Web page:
Saturday, January 4, 2014

River Dance - McKenzie River Wild

The McKenzie River Wild
The McKenzie River is like no other river found in Oregon.  Its origin is Great Spring, where years of filtered water quietly emerge and flow into Clear Lake where a sunken forests looms under the surface.  From Clear Lake the McKenzie River begins its journey toward the sea.  The river's first great natural wonder is Sahalie Falls.
Sahalie Falls cascades 140 feet, (according to the book: Waterfall Lover's Guide - by Gregory A. Plumb), and tumbles over an ancient volcanic lip, crashing into a deep blue pool surrounded by moss covered rocks and trees.  The constant drifting spray from the falls douses the surrounding area keeping it very green even in the hotest of summer days.

Sahalie Falls is listed in books and on the internet as being a height anywhere from 60 to 140 feet.  Why the huge difference, I don't know, but I am making an educated guess that the falls is actually at least 100 feet.
Sahalie is by far the most famous of the large waterfalls along the McKenzie, as illustrated in the falls being used in the Disney movie Homeward Bound.  The 1993 Walt Disney movie classic, Homeward Bound, was filmed at several location throughout Oregon.  Sahalie Falls was the location used when the cat tumbles over a waterfall and is presumed dead.
(You'll have to rent the movie to find out what happened to the cat at Sahalie Falls.)
Sahalie Falls was originally known as Upper Falls before the Clear Lake area was developed for recreation purposes.  In Chinook jargon, the old trade language of Northwest Indians, sahalie meant "top," "upper," "high," "sky," and "heaven."
Below the falls, the water continue down an incredible journey flowing into a small volcanic gorge that decends rapidly down the canyon.  Several un-named cascades dominate this volcanic gorge.
Even though the McKenzie River originates in Clear Lake, just a few miles upstream, the river sustains a very significant volume all year long thanks to the large drainage area to the northeast which consists largely of plains of lava flows.
Water doesn’t linger on the surface and seeps underground, forming one of the larger aquifers in Oregon, then it all emerges in springs around Clear Lake. The result is one of the most consistent rivers in the northwest.
On hot summer days, where it can be 90 degrees at the Sahalie Falls parking lot, the river canyon can be 20 to 30 degrees cooler, thanks to the frigid temperature and rapid movement of the water.  The cold water rapidly drops from one pool to the next on a half mile journey from Sahalie Falls to the next cascade...Koosah Falls.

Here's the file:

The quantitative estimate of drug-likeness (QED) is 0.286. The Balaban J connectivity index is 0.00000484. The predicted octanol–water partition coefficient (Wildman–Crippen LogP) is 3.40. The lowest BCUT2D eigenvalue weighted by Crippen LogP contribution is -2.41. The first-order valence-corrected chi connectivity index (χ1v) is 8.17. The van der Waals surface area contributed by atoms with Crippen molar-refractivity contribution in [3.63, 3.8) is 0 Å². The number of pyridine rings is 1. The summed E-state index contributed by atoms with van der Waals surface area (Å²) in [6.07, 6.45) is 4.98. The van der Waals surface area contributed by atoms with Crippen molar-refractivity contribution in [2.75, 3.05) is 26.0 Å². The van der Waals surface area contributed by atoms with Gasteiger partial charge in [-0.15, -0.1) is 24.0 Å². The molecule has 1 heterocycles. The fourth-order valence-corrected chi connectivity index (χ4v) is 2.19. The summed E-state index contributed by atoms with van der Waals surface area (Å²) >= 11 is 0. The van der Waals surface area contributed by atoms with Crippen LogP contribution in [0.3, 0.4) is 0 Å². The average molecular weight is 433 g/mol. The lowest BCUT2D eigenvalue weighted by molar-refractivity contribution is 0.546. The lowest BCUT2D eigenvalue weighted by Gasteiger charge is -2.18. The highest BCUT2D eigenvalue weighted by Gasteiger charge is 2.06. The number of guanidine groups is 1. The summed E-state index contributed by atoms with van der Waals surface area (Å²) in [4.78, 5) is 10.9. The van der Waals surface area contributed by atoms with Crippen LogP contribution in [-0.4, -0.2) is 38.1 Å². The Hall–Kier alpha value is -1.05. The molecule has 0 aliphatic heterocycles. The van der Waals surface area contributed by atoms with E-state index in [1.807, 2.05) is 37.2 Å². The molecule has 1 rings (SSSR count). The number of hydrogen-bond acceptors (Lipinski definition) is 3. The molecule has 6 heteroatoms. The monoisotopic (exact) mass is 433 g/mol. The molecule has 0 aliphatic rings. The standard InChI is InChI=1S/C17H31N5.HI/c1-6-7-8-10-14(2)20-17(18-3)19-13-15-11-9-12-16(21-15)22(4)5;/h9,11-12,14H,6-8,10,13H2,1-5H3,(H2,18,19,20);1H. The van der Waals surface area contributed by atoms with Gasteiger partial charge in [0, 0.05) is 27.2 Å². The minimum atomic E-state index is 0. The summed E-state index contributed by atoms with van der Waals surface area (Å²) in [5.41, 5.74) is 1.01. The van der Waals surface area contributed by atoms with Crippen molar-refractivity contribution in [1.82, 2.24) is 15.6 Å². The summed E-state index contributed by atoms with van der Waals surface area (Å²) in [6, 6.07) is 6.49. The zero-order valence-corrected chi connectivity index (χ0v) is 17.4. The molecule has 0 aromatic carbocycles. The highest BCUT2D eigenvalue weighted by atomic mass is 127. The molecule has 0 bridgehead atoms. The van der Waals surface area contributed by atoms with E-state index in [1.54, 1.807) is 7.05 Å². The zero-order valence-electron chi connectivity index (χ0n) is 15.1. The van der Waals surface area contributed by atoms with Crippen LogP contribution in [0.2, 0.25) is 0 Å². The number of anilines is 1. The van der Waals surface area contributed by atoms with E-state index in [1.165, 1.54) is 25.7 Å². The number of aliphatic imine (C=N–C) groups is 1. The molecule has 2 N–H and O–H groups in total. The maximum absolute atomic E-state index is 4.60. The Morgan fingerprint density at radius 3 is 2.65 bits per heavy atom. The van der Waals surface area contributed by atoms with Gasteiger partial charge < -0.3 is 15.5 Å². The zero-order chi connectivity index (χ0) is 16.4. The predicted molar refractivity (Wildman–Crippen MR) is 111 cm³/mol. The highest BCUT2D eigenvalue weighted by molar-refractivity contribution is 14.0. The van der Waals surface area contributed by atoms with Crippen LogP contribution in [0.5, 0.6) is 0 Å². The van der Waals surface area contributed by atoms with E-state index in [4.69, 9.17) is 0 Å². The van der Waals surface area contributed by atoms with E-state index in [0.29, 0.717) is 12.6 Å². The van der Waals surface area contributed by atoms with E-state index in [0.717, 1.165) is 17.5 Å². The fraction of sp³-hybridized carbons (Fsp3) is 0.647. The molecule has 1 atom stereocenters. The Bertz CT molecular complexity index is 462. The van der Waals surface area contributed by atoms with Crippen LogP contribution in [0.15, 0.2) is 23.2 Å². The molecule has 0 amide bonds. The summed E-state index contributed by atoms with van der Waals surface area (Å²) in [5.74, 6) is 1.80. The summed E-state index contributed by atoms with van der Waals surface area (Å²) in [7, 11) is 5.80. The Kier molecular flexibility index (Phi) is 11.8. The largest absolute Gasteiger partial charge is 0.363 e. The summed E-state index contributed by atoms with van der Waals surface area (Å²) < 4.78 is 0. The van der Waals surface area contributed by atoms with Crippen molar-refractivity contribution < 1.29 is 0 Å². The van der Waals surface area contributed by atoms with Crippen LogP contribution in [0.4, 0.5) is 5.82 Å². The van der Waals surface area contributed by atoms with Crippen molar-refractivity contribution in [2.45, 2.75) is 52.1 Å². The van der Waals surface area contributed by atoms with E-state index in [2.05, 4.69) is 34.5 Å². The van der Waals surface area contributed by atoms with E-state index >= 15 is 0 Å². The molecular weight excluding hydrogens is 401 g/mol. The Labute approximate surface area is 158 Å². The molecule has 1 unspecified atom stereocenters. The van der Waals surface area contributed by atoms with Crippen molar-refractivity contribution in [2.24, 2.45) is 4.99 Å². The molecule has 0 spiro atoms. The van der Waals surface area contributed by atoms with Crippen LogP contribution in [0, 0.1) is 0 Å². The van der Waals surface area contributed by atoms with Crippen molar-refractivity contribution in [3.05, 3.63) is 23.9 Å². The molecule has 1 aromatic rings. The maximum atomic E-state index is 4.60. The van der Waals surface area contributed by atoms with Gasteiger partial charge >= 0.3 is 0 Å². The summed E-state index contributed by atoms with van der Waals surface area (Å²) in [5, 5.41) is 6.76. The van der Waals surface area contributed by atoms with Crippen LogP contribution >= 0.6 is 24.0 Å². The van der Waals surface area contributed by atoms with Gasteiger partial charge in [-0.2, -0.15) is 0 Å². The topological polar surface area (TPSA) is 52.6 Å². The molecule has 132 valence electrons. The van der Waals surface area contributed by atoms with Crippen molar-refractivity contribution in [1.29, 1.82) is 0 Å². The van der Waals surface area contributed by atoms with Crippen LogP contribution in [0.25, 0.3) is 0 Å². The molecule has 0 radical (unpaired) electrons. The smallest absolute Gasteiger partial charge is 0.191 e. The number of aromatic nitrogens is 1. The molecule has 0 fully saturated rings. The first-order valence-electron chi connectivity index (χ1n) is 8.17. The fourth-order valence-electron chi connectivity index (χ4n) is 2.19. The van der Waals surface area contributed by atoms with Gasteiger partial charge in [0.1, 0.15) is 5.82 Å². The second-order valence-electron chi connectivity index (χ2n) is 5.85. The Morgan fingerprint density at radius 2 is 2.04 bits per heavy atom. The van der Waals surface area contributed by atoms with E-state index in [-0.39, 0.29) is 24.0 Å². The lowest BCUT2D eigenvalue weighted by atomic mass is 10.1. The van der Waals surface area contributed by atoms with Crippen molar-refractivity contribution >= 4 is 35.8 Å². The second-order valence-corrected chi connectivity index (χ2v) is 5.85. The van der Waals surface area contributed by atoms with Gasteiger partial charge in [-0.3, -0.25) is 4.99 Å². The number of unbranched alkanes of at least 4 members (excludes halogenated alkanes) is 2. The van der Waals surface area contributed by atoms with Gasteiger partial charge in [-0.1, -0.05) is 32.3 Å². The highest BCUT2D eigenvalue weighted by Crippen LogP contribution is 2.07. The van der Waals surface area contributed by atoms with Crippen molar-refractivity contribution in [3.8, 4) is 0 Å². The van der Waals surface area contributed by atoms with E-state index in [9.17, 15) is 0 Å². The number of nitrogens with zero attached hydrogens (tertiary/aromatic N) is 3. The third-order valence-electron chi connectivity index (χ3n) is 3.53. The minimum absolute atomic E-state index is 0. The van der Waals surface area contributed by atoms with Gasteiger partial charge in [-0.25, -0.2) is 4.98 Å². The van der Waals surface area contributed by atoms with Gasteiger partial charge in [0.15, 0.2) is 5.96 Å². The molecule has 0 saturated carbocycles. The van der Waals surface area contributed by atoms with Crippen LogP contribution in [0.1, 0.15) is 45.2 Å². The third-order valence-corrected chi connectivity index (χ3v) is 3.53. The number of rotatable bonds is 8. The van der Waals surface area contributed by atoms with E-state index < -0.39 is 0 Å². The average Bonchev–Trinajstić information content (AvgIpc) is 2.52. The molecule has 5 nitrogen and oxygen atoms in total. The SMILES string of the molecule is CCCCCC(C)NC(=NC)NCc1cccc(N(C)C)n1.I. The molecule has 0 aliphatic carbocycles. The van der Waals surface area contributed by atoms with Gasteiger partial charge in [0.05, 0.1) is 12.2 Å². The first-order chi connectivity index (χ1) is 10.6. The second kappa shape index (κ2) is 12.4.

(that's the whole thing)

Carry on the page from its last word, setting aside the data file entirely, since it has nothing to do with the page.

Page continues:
The gorgeous Koosah Falls thunders over a sharp ancient volcanic escarpment and plunges
80 to 120 feet, (according to the book: Waterfall Lover's Guide - by Gregory A. Plumb),  but I want to say the falls drops higher than Sahalie Falls.  I think Koosah Falls is more like 120 feet.  Again, why with today's technology has it not been determined the actual heights of these two falls, just puzzles me?
In modest flows during the summer, the falls appear as one or two segments, but during the peak of snowmelt, the river spreads across the whole ledge, becoming a 100 foot wide wall of ear-splitting foam thundering into the canyon below.
Koosah is a Chinook Jargon word meaning “sky”, a possible homage to the crystal blue color of the river.
At the base of Koosah Falls, "fissure springs" are visible in several location.  These springs illustrate the flow of water underground.  The three springs circled in the photo above, flow all year.
The upper McKenzie River drainage acts much like a sponge soaking up a lot of water, and the ground is porous, also like a sponge.  Water is on the surface at times and water is underground at times.  If you look closely, you can see these exit springs all over the river basin.  The springs below Koosah Falls flow at a constant rate.
Below Koosah Falls, the river continues speeding on it way.  The river again narrows and winds through another steep basalt canyon.
Maiden-hair ferns quietly line the canyon walls while the river "dances" by.
Imagine the crystal clear quiet blue waters of Clear Lake, only on the move in the McKenzie Gorge.
The McKenzie River is one of Oregon's most unique fast moving water systems.  The river definately "dances."  Take the time and enjoy the short pictorial video (below), of some of my favorite shots taken on the McKenzie, and put with the song "Distant Memories" by James Horner.

1 comment:

Eve said...

Another beautiful location. I love the softness to your waterfall and river photos!